Sufficient yield, keeping up with inflation, and outliving the funds available are three major concerns facing investors when building a retirement portfolio. A high dividend yield equity portfolio provides a competitive approach for addressing each of these concerns. Such a portfolio produces higher income per dollar invested, growing income and principle over time, higher total returns, lower volatility, and a much reduced risk of outliving retirement savings. I will address each of these favorable characteristics individually.

Higher Income per Dollar Invested

A high dividend yield equity portfolio can produce 2 to 3 times the income per dollar invested in comparison to a traditional low risk bond portfolio. This means a much smaller portion of your portfolio has to be dedicated to income generation. For example, $1 mil portfolio invested in 10 year Treasury Bonds generates, at current interest rates, about $26,000 annually. On the other hand, the same amount invested in an equity dividend portfolio yielding 6.5%1 generates $65,000 annually, or 2.5 times the T-bond portfolio. In addition, dividend income grows over time while bond income remains the same, an issue I will discuss next.

Dividend Growth Keeps up with Inflation

Unlike the income produced by fixed income securities, equity dividends grow at a rate likely to exceed the inflation rate. Not only do you start with more income per dollar invested, but the dividend income stream will likely provide an inflation hedge.

Most companies pursue a policy of growing dividends over time, however every once in a while a company reduces its dividends. Researchers have found that companies increase dividends 60% of the time, keep them unchanged 36% of the time, and reduce them only 4% of the time. 2 That is, increasing/unchanging dividends outnumber decreasing dividends by 27 to 1. An equity dividend portfolio will thus provide a growing income stream for investors.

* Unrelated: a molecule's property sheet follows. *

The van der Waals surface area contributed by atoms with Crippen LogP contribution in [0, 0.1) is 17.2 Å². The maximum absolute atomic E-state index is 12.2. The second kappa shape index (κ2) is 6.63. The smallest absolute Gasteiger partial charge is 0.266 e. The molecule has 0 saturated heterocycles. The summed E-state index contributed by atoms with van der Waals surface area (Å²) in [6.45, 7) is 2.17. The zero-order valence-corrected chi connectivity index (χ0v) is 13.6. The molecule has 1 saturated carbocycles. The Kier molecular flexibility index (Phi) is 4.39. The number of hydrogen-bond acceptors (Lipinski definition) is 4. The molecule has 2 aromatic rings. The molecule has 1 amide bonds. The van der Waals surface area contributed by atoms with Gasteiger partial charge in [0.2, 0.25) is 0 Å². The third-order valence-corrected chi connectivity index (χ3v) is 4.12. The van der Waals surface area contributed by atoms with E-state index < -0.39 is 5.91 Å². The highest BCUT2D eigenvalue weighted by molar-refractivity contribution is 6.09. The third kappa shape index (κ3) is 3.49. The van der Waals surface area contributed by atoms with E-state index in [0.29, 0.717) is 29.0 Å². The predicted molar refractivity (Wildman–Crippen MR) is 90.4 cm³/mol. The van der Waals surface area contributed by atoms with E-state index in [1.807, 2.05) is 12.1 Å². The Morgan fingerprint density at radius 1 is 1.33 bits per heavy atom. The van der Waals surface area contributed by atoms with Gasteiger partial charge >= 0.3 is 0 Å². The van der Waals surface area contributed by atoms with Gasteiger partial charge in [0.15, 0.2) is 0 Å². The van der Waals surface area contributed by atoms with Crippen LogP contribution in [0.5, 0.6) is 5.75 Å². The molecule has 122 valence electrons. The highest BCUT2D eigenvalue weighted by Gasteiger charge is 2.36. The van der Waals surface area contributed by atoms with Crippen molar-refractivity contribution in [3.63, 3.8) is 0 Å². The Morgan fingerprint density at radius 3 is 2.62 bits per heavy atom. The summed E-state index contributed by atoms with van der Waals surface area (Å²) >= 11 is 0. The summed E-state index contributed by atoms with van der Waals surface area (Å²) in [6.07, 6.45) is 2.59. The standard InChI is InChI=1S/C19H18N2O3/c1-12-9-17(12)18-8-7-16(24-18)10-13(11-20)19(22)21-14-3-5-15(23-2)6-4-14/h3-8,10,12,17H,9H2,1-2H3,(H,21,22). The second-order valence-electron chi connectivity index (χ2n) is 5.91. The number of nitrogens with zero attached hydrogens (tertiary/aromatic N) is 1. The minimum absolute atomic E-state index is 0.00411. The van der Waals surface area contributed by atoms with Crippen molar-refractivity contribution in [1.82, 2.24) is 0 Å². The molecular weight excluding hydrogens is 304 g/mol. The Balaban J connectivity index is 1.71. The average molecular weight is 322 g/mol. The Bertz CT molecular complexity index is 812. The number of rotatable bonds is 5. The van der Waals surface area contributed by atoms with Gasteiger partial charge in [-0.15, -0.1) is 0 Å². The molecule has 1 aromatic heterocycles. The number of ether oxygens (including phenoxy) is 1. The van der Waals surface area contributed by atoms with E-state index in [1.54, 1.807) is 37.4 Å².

High Dividend Growth and Yield mean High Total Returns

Research shows that the higher the dividend growth rate and the higher the dividend yield, the higher is the total portfolio return. At the overall market level, research reveals that higher cash payout and dividend yields lead to higher future market returns.3 More specifically, this research reveals that dividend yield is a good predictor of future earnings growth, so a period of rising dividend yield bodes well for future market returns.

This belies the common belief that executives increase dividend payout when investment and future growth opportunities are poor. On the contrary, company management, by increasing the dividend payout, is actually signaling higher future cash flows, which in turn foretell higher stock returns.

At the individual stock level, too, dividend payout and yield are predictive of future earnings growth and future returns.4Among other things, this body of research has found that dividend changes contain information about 1) future earnings that cannot be found in other market data, 2) company profitability, and 3) future positive earnings surprises. Other research has found that companies experiencing financial distress rely more heavily on dividends for communicating with investors.